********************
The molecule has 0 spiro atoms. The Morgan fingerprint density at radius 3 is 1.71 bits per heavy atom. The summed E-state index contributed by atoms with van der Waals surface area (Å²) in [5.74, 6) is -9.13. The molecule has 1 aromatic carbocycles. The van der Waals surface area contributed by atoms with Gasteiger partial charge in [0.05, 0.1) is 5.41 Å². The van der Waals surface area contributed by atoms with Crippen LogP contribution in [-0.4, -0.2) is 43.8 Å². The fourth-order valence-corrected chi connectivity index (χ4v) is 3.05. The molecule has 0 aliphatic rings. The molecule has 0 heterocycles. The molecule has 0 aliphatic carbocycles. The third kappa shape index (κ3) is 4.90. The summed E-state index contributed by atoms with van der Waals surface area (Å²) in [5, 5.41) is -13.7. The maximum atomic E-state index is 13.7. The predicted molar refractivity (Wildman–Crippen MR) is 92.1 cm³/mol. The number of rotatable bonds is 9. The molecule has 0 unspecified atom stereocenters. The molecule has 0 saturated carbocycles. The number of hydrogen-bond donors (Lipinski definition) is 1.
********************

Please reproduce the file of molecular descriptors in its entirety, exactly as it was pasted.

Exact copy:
The molecule has 0 spiro atoms. The Morgan fingerprint density at radius 3 is 1.71 bits per heavy atom. The summed E-state index contributed by atoms with van der Waals surface area (Å²) in [5.74, 6) is -9.13. The molecule has 1 aromatic carbocycles. The van der Waals surface area contributed by atoms with Gasteiger partial charge in [0.05, 0.1) is 5.41 Å². The van der Waals surface area contributed by atoms with Crippen LogP contribution in [-0.4, -0.2) is 43.8 Å². The fourth-order valence-corrected chi connectivity index (χ4v) is 3.05. The molecule has 0 aliphatic rings. The molecule has 0 heterocycles. The molecule has 0 aliphatic carbocycles. The third kappa shape index (κ3) is 4.90. The summed E-state index contributed by atoms with van der Waals surface area (Å²) in [5, 5.41) is -13.7. The maximum atomic E-state index is 13.7. The predicted molar refractivity (Wildman–Crippen MR) is 92.1 cm³/mol. The number of rotatable bonds is 9. The molecule has 0 unspecified atom stereocenters. The molecule has 0 saturated carbocycles. The number of hydrogen-bond donors (Lipinski definition) is 1.